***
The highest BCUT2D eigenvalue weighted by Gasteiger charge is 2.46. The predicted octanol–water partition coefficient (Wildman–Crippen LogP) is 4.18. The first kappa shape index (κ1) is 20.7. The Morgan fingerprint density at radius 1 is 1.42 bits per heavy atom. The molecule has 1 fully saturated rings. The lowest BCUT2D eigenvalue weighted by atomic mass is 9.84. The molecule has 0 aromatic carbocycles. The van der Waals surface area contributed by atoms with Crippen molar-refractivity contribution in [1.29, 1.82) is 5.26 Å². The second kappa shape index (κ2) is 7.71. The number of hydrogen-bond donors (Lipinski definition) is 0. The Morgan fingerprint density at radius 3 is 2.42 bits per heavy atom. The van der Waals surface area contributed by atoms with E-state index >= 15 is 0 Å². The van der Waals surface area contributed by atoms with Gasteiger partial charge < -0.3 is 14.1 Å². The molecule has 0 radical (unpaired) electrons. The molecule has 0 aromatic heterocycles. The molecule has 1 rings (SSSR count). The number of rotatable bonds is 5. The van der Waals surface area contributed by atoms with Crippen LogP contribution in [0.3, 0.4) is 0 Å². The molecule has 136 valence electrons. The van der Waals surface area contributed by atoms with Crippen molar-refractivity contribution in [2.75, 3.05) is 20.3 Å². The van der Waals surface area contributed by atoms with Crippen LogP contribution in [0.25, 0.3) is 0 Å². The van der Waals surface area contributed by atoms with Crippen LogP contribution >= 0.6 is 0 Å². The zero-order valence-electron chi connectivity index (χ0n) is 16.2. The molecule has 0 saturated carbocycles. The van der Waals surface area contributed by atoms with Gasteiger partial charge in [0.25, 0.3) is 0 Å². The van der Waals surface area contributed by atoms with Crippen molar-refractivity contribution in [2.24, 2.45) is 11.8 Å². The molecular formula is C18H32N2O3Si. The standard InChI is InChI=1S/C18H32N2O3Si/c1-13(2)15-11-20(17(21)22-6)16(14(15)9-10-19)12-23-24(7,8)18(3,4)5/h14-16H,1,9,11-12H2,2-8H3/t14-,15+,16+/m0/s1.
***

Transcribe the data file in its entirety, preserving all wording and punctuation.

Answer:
The highest BCUT2D eigenvalue weighted by Gasteiger charge is 2.46. The predicted octanol–water partition coefficient (Wildman–Crippen LogP) is 4.18. The first kappa shape index (κ1) is 20.7. The Morgan fingerprint density at radius 1 is 1.42 bits per heavy atom. The molecule has 1 fully saturated rings. The lowest BCUT2D eigenvalue weighted by atomic mass is 9.84. The molecule has 0 aromatic carbocycles. The van der Waals surface area contributed by atoms with Crippen molar-refractivity contribution in [1.29, 1.82) is 5.26 Å². The second kappa shape index (κ2) is 7.71. The number of hydrogen-bond donors (Lipinski definition) is 0. The Morgan fingerprint density at radius 3 is 2.42 bits per heavy atom. The van der Waals surface area contributed by atoms with E-state index >= 15 is 0 Å². The van der Waals surface area contributed by atoms with Gasteiger partial charge < -0.3 is 14.1 Å². The molecule has 0 radical (unpaired) electrons. The molecule has 0 aromatic heterocycles. The molecule has 1 rings (SSSR count). The number of rotatable bonds is 5. The van der Waals surface area contributed by atoms with Crippen LogP contribution in [0.3, 0.4) is 0 Å². The molecule has 136 valence electrons. The van der Waals surface area contributed by atoms with Crippen molar-refractivity contribution in [2.75, 3.05) is 20.3 Å². The van der Waals surface area contributed by atoms with Crippen LogP contribution in [0.25, 0.3) is 0 Å². The van der Waals surface area contributed by atoms with Crippen LogP contribution >= 0.6 is 0 Å². The zero-order valence-electron chi connectivity index (χ0n) is 16.2. The molecule has 0 saturated carbocycles. The van der Waals surface area contributed by atoms with Gasteiger partial charge in [0.25, 0.3) is 0 Å². The van der Waals surface area contributed by atoms with Crippen molar-refractivity contribution in [2.24, 2.45) is 11.8 Å². The molecular formula is C18H32N2O3Si. The standard InChI is InChI=1S/C18H32N2O3Si/c1-13(2)15-11-20(17(21)22-6)16(14(15)9-10-19)12-23-24(7,8)18(3,4)5/h14-16H,1,9,11-12H2,2-8H3/t14-,15+,16+/m0/s1.